Warning: Photos are not for sensitive viewers
Several years ago, I was given an 18-month old Gold Laced Wyandotte. The previous owner, who had had her for 9 months, said she had only ever laid a handful of eggs. In the 4 months I had her I don't know if she ever laid. She appeared healthy (beautiful feathers, red comb), ate, drank and ran around.
One day I saw her in the nest box and was excited that she was finally going to start laying. My optimism was premature because later, when I went to check, there was no egg. The next day she had the classic 'penguin stance' of an egg bound hen.
I did an internal exam and no egg, so I wondered if she was an internal layer. If so, her prognosis wasn't good. I put her in the infirmary for a couple of days and when it was clear she wasn't getting better I decided to euthanize her. I’m both squeamish and not skilled in that department, so I asked my friend Thomas if he would help.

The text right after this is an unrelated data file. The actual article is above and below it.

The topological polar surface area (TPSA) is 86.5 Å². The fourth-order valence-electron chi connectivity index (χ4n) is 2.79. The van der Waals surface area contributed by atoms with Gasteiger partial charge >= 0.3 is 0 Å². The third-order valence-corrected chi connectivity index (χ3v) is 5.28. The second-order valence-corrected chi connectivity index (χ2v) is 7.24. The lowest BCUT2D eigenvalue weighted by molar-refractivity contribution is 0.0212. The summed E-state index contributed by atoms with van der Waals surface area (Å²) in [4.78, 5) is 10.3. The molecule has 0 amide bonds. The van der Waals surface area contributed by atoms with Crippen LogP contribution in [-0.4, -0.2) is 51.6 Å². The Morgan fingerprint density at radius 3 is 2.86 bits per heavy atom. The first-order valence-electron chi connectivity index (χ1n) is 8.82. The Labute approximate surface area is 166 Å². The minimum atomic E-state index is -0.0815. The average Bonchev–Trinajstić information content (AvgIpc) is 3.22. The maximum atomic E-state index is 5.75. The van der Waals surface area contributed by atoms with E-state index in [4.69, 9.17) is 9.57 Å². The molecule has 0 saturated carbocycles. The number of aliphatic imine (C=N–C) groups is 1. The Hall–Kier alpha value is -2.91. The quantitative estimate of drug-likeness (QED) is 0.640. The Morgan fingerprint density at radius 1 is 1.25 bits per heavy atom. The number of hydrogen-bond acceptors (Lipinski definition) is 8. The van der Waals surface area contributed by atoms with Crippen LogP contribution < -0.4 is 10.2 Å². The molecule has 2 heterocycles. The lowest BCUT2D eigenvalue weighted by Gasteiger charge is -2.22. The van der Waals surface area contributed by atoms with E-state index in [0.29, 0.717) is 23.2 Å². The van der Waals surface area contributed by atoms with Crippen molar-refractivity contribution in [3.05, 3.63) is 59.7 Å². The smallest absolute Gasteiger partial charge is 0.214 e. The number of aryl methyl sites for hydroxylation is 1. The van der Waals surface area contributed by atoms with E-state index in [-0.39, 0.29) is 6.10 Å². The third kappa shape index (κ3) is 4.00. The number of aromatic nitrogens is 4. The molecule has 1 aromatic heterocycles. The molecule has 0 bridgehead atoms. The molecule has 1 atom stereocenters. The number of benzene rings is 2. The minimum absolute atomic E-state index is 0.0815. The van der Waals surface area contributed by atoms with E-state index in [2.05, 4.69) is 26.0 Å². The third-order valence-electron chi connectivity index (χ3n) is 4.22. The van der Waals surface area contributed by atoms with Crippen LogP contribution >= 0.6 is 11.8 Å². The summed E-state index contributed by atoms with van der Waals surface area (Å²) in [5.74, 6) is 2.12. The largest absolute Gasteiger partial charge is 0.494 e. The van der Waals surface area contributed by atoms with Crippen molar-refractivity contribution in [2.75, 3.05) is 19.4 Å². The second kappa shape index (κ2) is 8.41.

He did, and took some post mortem photos of what he found.
She's the one on the right. It’s clear that she had ascites (fluid retention), which made her appear robust and healthy, and when I picked her up, a normal weight. Once punctured, he found that she was full of a dark liquid and was just skin and bones. I wonder how long would it have taken to have that much fluid build up.
Her liver was normal, but all her internal organs seemed small. The dark liquid had a bad smell, but not overpowering.
The last photo shows a clump of hard pebble-like things. Are they cysts or tumours? Anyone else have experience with this? I am interested to know what she had and if the cause was genetic or a disease. If the latter, all my other birds were fine and so were the birds of her previous owner. Clearly something was wrong for a long time if she only ever laid a few eggs.
It’s the only case of ascites I’ve seen and obviously a symptom of something much more serious.